A useful example for a field of work that sits between the struggle of design vs art are games and game developers. Though most people in the game design industry are blissfully unaware of this tension in institutions outside of it, games, particularly video games, are trying to work out differences between the design and artistic needs of developers and players. Primarily thought of as a design field, games eventually became recognized as art and more creators are making games purely from an expressive point of view. In one hand, you had systems of rules that implored the player to display certain behavior, while in the other, the ability for the player to make meaning and appropriate games for their own creative uses.
To further complicate this binary, I’m going to be speaking from a very specific conversation residing in games right now, about queerness in games, or at least, what could it mean for a game to be queer. Picking up steam in 2012, video games experienced a particular rise in DIY game making culture that was noticeably queer, mostly represented by trans women. As a result, creative and theoretical work that challenges the norms of game design were produced in relation to a population of creators that held activism or at least radical politics as a large part of their identity and work. Now, your work doesn’t necessarily need to be queer or a game to follow along with the ideas I’m fleshing out here, rather, I’m using this question of queerness in games and some leads on answers to it to frame how we could change our view on design and art and get to a practice that allows us to create for activism.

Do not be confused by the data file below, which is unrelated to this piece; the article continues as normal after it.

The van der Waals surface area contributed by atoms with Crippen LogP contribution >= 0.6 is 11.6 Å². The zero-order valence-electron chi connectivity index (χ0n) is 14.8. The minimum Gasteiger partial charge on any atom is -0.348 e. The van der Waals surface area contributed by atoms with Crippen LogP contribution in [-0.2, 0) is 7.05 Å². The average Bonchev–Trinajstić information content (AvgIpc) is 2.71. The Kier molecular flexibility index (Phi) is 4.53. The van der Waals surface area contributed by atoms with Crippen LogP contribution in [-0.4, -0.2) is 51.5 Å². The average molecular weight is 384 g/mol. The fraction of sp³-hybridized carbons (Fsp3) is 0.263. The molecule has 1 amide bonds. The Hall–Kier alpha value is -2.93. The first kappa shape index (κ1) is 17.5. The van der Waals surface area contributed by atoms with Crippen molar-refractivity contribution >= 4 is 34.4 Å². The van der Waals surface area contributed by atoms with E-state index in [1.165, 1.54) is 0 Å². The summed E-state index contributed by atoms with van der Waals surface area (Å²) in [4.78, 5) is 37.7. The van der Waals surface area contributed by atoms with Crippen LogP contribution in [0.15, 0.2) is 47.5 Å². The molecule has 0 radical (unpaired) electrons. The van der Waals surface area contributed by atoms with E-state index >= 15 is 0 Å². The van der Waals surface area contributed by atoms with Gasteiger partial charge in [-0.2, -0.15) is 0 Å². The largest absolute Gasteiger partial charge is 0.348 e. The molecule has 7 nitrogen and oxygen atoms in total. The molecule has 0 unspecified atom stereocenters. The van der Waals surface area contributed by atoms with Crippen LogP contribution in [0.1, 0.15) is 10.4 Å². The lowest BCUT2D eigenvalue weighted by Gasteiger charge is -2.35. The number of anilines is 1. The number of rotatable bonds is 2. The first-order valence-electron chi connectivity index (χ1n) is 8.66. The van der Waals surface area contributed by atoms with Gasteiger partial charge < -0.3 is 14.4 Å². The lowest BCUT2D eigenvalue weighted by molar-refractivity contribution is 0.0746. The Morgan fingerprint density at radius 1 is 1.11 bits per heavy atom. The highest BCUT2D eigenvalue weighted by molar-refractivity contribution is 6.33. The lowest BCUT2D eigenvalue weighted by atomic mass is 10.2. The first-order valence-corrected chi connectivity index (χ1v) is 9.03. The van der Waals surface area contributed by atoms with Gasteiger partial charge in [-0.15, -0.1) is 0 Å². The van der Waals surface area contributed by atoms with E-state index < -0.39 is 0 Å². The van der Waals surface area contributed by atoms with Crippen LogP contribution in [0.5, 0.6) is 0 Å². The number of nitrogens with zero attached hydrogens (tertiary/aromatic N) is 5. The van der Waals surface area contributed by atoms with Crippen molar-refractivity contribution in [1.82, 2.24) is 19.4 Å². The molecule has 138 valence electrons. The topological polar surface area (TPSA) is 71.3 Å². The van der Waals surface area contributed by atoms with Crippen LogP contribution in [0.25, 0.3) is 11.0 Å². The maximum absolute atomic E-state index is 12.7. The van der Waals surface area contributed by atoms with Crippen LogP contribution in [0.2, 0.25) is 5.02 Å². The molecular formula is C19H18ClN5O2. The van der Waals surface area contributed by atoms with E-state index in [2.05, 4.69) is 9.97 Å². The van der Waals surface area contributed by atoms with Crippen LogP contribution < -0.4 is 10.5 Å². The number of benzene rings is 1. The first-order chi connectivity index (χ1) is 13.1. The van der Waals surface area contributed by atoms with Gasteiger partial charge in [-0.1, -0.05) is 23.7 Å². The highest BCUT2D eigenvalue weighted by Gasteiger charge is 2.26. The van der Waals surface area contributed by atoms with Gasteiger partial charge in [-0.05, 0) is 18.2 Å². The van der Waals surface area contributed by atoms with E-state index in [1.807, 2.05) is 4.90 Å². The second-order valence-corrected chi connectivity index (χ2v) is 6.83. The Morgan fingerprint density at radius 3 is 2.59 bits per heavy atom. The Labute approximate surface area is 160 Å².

Queer is a tricky term, and that’s kind of the point. I don’t necessarily want to give you a set-in-stone definition, but I like what Naomi Clark says here because it exposes a little of her design background. It’s a highly political term that designates a norm, something that is legible and valuable to wider culture, and implies there are different instances of illegibility outside of that. She would go on to describe queer as slippery, always shifting as what was accepted and normal shifted. Clark recognizes that there are systems at play here, but queerness is outside the ones that make sense. It is a meeting of the systemic and creative.